This reads the git-rebase-todo (which comes as the first command line parameter), reads all it’s lines and reverses the order. That is what git rebase -i uses to change the order of the commits. That’s it. Now I save at least 5 seconds per extra commit, because that is the time my Emacs needs to boot up ;).

More History

Today I found out that use.perl.org is shutting down, or at least it is not accepting any new posts anymore. As I had my first blog on use.perl.org I wanted to preserve the data. This was quite easy as I just had to enhance a little script that I found on perlmonks.org in order to  export the text of the use.perl.org entries to create an RSS file which I just imported here.  Thus my blog history now starts in September 2003, which is more than 8 years ago.

The code is here:

 

 

FrOSCon 2007: Call For Papers

The second Free and Open Source Conference “FrOSCon” takes place on August, 25th and 26th 2007 in Sankt Augustin, near Bonn, Germany. The conference is once again hosted by the faculty of computer science of the University of Applied Sciences Bonn-Rhein-Sieg in collaboration with the student body and the Linux/Unix User Group Sankt Augustin.

In a Call for Papers, the organizers ask for submission of contributions. A broad variety of topics concerning free and open source software is desired.

Contributions can be submitted in English or German and should summarize the intended talk concisely and succinctly; talks should be no longer than 45 minutes in length. Deadline for submission is June, 4th 2007.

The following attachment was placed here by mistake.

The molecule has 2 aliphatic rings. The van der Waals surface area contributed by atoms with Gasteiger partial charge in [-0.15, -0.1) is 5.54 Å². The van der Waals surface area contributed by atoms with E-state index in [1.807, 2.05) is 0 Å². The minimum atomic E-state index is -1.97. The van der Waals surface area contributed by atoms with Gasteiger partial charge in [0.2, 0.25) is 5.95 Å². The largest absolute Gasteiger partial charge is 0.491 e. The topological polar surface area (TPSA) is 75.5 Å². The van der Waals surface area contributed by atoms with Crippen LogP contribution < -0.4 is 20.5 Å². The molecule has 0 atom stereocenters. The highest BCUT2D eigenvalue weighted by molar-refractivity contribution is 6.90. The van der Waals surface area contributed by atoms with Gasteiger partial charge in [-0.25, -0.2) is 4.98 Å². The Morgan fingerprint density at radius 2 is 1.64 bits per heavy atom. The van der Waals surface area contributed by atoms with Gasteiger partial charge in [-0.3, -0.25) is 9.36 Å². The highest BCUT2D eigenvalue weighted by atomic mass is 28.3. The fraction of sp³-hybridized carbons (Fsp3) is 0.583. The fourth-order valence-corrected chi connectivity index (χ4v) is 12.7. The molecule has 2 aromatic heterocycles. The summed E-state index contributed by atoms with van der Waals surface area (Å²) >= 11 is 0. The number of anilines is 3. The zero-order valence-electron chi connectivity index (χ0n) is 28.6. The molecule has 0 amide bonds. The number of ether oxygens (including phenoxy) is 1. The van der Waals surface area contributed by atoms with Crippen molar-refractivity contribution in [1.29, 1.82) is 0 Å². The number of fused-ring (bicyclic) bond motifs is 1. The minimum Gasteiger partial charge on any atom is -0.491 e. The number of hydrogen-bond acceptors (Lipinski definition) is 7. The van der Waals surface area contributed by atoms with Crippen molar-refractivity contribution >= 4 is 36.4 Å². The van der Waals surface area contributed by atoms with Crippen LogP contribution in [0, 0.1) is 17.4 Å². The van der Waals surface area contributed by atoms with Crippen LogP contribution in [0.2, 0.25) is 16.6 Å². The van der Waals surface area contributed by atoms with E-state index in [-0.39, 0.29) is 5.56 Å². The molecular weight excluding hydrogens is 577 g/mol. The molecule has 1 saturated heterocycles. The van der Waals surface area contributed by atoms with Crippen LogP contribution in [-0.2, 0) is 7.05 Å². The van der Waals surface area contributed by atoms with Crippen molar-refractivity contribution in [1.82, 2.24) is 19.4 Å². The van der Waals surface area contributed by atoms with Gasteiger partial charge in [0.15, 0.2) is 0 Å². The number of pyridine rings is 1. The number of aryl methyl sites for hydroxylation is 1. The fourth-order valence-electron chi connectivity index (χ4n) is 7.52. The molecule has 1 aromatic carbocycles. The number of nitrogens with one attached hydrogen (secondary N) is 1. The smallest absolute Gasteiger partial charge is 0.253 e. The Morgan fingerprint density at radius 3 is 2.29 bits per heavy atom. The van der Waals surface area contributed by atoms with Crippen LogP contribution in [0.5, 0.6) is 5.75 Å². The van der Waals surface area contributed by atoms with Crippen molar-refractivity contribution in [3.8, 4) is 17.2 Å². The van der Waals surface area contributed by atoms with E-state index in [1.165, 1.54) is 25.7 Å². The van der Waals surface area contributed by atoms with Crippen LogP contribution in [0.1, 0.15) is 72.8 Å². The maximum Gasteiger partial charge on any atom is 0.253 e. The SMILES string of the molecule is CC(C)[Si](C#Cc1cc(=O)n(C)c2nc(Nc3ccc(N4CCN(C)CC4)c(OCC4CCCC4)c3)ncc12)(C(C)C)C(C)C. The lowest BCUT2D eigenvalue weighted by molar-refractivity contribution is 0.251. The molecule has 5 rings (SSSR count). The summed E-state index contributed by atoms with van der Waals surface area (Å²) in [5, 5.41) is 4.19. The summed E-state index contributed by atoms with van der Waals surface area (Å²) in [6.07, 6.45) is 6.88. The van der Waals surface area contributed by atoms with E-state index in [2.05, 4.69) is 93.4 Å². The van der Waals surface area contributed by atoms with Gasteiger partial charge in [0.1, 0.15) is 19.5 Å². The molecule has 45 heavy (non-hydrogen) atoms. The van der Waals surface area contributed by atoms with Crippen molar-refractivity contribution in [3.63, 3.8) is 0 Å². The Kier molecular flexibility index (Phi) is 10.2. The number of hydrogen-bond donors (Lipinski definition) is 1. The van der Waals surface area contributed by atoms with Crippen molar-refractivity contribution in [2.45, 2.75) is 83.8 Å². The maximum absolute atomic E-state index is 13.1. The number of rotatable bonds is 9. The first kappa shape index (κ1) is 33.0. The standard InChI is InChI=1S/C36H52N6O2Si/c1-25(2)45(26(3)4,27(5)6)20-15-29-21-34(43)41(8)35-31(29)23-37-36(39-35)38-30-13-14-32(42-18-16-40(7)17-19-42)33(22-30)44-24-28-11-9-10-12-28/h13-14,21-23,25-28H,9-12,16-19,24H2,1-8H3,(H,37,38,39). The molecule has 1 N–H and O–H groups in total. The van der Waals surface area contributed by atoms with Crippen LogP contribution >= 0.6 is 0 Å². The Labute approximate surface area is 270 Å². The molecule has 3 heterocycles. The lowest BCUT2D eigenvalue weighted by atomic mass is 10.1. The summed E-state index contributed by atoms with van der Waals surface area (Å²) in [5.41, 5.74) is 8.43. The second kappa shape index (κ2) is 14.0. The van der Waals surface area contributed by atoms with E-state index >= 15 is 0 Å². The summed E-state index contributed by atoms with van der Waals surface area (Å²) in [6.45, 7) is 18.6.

PerlPlanet

I hate to always criticise other people’s work, but Planet is a piece of crap. I tried it on my favourite blogs to fire up friends.thiesen.org and besides not working on Atom feeds as it should it completely died on another feed and had encoding issues. I tried to fix it, but it appears as if the feed reader library they are using is far too old (they are using 2.2 something, 4.0-pre is the curernt version) and it is Python and I can’t do Python.

PerlPlanet to the rescue. Because there was no other implementation of a Planet like thing and I thought it couldn’t be that hard, I wrote a replacement myself. PerlPlanet can do everything except the Hackergotchi feature while staying compatible with Planets own templates and configuration files. Turns out it is even 500 lines less, though you have to install quite a bunch of Modules, but you should be used to that by now.

Get it here.

P.S.: WordPress 2.0 Beta rocks…

JSON & JavaScript Speed

Was macht man wenn man clientseitig viele Daten verarbeiten möchte? Kein XML parsen, das ist total out, weil XML ja nicht native ist. Dafür gibt es jetzt JSON, die JavaScript Object Notation, die ist wie XML ohne den ganzen DTD schnickschnack und sowieso, man kann es einfach eval’en. Das geht dann auch für 3943 Einträge ala Autor, Titel, Ausgabe, Seiten. Damit man jetzt nicht seine ganzen XML Daten (oder sonstwie mehr oder minder strukturierte Daten) von hand umwandeln muss gibt es JSON für Perl aber auch eigentlich für alles andere. Hat mich auf jeden Fall begeistert, für Sachen die im Browser laufen sollen auf jeden Fall das richtige Datenmodell und richtig schön KISSig.